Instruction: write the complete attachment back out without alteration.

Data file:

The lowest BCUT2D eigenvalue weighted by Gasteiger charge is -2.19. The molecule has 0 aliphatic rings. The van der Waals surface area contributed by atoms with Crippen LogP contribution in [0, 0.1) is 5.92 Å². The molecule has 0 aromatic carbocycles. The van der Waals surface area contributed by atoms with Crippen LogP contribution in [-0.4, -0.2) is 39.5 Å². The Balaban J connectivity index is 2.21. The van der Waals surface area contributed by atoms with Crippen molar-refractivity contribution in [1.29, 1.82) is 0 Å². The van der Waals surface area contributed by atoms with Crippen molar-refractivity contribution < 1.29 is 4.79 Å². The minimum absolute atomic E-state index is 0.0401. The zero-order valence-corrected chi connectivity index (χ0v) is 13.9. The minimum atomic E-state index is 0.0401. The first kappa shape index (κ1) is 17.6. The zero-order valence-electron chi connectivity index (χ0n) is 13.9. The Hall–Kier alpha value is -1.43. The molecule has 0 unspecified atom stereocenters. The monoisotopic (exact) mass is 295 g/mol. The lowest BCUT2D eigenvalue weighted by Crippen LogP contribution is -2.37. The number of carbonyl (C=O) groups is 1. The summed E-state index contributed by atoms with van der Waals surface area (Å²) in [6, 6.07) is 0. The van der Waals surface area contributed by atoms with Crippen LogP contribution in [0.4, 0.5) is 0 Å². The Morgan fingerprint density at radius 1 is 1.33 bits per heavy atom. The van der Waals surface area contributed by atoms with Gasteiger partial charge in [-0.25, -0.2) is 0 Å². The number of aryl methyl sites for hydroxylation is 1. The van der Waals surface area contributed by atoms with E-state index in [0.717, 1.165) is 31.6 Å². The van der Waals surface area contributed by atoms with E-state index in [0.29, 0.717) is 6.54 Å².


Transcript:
The lowest BCUT2D eigenvalue weighted by Gasteiger charge is -2.19. The molecule has 0 aliphatic rings. The van der Waals surface area contributed by atoms with Crippen LogP contribution in [0, 0.1) is 5.92 Å². The molecule has 0 aromatic carbocycles. The van der Waals surface area contributed by atoms with Crippen LogP contribution in [-0.4, -0.2) is 39.5 Å². The Balaban J connectivity index is 2.21. The van der Waals surface area contributed by atoms with Crippen molar-refractivity contribution in [1.29, 1.82) is 0 Å². The van der Waals surface area contributed by atoms with Crippen molar-refractivity contribution < 1.29 is 4.79 Å². The minimum absolute atomic E-state index is 0.0401. The zero-order valence-corrected chi connectivity index (χ0v) is 13.9. The minimum atomic E-state index is 0.0401. The first kappa shape index (κ1) is 17.6. The zero-order valence-electron chi connectivity index (χ0n) is 13.9. The Hall–Kier alpha value is -1.43. The molecule has 0 unspecified atom stereocenters. The monoisotopic (exact) mass is 295 g/mol. The lowest BCUT2D eigenvalue weighted by Crippen LogP contribution is -2.37. The number of carbonyl (C=O) groups is 1. The summed E-state index contributed by atoms with van der Waals surface area (Å²) in [6, 6.07) is 0. The van der Waals surface area contributed by atoms with Crippen LogP contribution in [0.4, 0.5) is 0 Å². The Morgan fingerprint density at radius 1 is 1.33 bits per heavy atom. The van der Waals surface area contributed by atoms with Gasteiger partial charge in [-0.25, -0.2) is 0 Å². The number of aryl methyl sites for hydroxylation is 1. The van der Waals surface area contributed by atoms with E-state index in [0.717, 1.165) is 31.6 Å². The van der Waals surface area contributed by atoms with E-state index in [0.29, 0.717) is 6.54 Å².